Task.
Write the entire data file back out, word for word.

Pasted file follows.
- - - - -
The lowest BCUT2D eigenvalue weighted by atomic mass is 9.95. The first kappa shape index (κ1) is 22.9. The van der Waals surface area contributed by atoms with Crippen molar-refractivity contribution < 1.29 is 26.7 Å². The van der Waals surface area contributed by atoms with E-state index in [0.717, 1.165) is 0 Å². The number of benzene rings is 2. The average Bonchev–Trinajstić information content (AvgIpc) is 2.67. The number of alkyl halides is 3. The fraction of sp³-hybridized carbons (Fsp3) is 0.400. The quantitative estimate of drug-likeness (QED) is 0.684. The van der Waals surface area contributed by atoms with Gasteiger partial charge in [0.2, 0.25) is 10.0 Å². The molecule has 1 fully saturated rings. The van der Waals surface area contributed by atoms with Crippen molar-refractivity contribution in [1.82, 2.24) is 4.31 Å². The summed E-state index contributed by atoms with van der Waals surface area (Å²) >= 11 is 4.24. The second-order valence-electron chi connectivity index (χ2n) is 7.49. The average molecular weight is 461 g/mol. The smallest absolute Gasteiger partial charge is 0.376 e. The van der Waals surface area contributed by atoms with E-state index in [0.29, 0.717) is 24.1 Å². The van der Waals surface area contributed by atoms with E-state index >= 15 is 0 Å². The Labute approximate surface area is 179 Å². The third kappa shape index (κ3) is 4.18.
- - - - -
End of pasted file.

The lowest BCUT2D eigenvalue weighted by atomic mass is 9.95. The first kappa shape index (κ1) is 22.9. The van der Waals surface area contributed by atoms with Crippen molar-refractivity contribution < 1.29 is 26.7 Å². The van der Waals surface area contributed by atoms with E-state index in [0.717, 1.165) is 0 Å². The number of benzene rings is 2. The average Bonchev–Trinajstić information content (AvgIpc) is 2.67. The number of alkyl halides is 3. The fraction of sp³-hybridized carbons (Fsp3) is 0.400. The quantitative estimate of drug-likeness (QED) is 0.684. The van der Waals surface area contributed by atoms with Gasteiger partial charge in [0.2, 0.25) is 10.0 Å². The molecule has 1 fully saturated rings. The van der Waals surface area contributed by atoms with Crippen molar-refractivity contribution in [1.82, 2.24) is 4.31 Å². The summed E-state index contributed by atoms with van der Waals surface area (Å²) >= 11 is 4.24. The second-order valence-electron chi connectivity index (χ2n) is 7.49. The average molecular weight is 461 g/mol. The smallest absolute Gasteiger partial charge is 0.376 e. The van der Waals surface area contributed by atoms with E-state index in [0.29, 0.717) is 24.1 Å². The van der Waals surface area contributed by atoms with E-state index >= 15 is 0 Å². The Labute approximate surface area is 179 Å². The third kappa shape index (κ3) is 4.18.